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[Question] Can you tell me the test files? #52

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Shougo opened this Issue · 29 comments

5 participants

@Shougo

https://raw.githubusercontent.com/junegunn/i/master/fzf-commandt-ctrlp-unite.gif

I read the page and found unite.vim cache performance was too bad.
But I have improved file_rec/async performance in unite.vim.

I want to re-test for the files.

@junegunn
Owner

Hi, Shougo.

I didn't particularly prepare the files for the test. It was run in a directory where I put all the random git repositories so I don't have the exact snapshot of it at the time of the writing. But if I recall correctly, the directory contained more than 150 git repositories, with over 150K files in total. Actually I don't think the content of the directory matters, if you have that many number of files, the result should be similar.

To be more specific, the test was run on my Macbook Pro which has 4-cores and an SSD drive. And the four plugins were run simultaneously using synchronized tmux split-panes, so one can say it was not a perfectly fair test for Command-T which can use multiple cores.

I'm glad to hear that you improved the performance of Unite and I'm willing to help you with your progress. If you want me to run the test again, let me know. :smiley:

@junegunn junegunn added the question label
@Shougo

Thank you!

I'm glad to hear that you improved the performance of Unite and I'm willing to help you with your progress. If you want me to run the test again, let me know.

Can you test it again? Latest unite.vim and vimproc are needed.

I measured your previous test.

fzf: 4.9[s]
Command-T: 7.0[s]
ctrlp: 35.5[s]
unite.vim: Over 240[s]

@junegunn
Owner

showdown

I can clearly see that the scan performance of Unite.vim has been significantly improved. In this case, Unite.vim was lucky that the match popped up in an earlier batch. But the entire scan still took longer than ctrlp.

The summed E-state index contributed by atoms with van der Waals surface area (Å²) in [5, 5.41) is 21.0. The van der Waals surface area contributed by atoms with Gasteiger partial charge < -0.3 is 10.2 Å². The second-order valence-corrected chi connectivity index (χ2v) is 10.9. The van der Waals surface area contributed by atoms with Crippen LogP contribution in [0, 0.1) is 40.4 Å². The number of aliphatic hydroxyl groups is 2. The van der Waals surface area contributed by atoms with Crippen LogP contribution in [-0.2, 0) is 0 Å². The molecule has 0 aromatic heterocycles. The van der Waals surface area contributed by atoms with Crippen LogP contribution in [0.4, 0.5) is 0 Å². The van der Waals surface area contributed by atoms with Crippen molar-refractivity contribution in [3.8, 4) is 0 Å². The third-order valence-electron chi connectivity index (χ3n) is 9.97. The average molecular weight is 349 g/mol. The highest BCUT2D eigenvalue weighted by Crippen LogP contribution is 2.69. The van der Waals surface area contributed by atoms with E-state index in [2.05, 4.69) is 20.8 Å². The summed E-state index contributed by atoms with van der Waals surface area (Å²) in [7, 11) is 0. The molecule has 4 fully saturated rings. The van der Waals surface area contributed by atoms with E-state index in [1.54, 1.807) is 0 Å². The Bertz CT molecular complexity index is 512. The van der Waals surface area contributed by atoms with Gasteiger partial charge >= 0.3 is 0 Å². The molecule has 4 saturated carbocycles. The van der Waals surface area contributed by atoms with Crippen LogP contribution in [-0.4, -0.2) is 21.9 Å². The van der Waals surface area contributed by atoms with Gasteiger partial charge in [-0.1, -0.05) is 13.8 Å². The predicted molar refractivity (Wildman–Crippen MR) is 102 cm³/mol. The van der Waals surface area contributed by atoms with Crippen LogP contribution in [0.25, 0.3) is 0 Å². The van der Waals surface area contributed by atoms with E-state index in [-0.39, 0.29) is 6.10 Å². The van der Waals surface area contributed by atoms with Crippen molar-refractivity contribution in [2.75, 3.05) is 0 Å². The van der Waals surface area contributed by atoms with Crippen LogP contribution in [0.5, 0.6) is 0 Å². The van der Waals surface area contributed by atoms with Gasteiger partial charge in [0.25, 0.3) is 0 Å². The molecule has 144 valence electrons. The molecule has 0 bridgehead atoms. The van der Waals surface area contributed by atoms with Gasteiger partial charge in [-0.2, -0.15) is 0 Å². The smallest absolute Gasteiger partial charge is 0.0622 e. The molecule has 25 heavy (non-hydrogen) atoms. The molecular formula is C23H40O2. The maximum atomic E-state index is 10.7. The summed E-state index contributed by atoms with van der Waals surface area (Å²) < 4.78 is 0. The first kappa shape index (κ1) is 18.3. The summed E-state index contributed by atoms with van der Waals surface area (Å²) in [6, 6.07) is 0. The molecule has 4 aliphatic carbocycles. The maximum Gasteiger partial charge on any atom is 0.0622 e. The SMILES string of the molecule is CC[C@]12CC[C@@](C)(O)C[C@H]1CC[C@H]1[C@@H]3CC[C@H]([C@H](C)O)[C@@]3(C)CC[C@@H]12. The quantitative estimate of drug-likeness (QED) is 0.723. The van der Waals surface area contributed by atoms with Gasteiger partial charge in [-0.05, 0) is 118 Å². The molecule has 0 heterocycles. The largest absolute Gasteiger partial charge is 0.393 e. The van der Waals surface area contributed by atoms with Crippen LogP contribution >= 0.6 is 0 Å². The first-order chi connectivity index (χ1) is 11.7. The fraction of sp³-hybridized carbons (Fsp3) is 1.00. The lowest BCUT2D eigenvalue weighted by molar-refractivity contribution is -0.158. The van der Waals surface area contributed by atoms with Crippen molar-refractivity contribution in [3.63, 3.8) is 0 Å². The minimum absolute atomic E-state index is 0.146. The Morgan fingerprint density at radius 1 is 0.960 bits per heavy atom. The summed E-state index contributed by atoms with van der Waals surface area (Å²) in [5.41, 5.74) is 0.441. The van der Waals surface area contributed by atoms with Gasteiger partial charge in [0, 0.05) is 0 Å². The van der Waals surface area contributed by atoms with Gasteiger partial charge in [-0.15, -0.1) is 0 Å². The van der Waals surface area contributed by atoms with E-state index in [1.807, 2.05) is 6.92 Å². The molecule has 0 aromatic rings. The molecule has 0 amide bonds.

One thing I noticed though is that Unite.vim found smaller number of files around 100k, as opposed to 120k from fzf or ctrlp. FYI, the default command fzf uses is given as follows:

find * -path '*/\.*' -prune -o -type f -print -o -type l -print 2> /dev/null
@junegunn
Owner

I hope that answered your question. FYI, I updated the blog post and added the link to this issue.

@junegunn junegunn closed this
@wellle

I updated the blog post

Where can I find that blog post?

@wellle

Good read! You might want to link that in the Readme :+1:

@junegunn
Owner

Thanks. It already is there :)

@wellle

Oh, now I see it, nevermind then :)

@Shougo

Thank you so much!

I can clearly see that the scan performance of Unite.vim has been significantly improved. In this case, Unite.vim was lucky that the match popped up in an earlier batch. But the entire scan still took longer than ctrlp.

Oh, unite.vim is slower than ctrlp...
But I think your unite.vim configuration is not full power.

  1. Can you enable if_lua in your Vim? unite.vim is optimized for if_lua environment.
  2. Can you install ag command? Ag is faster than find.
  3. Can you use :Unite file_rec/async -sync? It blocks Vim, but it is faster.
  4. If it is git repository, "file_rec/git" is faster than "file_rec/async"

One thing I noticed though is that Unite.vim found smaller number of files around 100k, as opposed to 120k from fzf or ctrlp. FYI, the default command fzf uses is given as follows:

unite.vim ignores the files matched by g:unite_source_rec_ignore_pattern automatically.

@junegunn
Owner

Can you install ag command? Ag is faster than find.

Actually as far as I know, this is not true. For just blindly traversing the directories find is much faster. ag is slower (and useful) because it does more work than find, like filtering patterns in .gitignore, etc. And more importantly, other plugins as well can be configured to use ag.

If it is git repository, "file_rec/git" is faster than "file_rec/async"

I assume that it uses git ls-files, right? Yes, it is faster that plain find, but other plugins can also benefit from the command. And the test directory was not a single git repository, but a collection of over 100 git repos.

unite.vim ignores the files matched by g:unite_source_rec_ignore_pattern automatically.

It was undefined and not used in the test.


So I'm rerunning the test with lua enabled, but contrary to my expectation, it doesn't seem to make a lot of difference. Maybe there's something wrong with my configuration? This is all I have.

let g:unite_source_rec_max_cache_files = 0
call unite#filters#matcher_default#use(['matcher_fuzzy'])

And by the way, do you have your own benchmark result?

@Shougo

Actually as far as I know, this is not true. For just blindly traversing the directories find is much faster. ag is slower (and useful) because it does more work than find, like filtering patterns in .gitignore, etc. And more importantly, other plugins as well can be configured to use ag.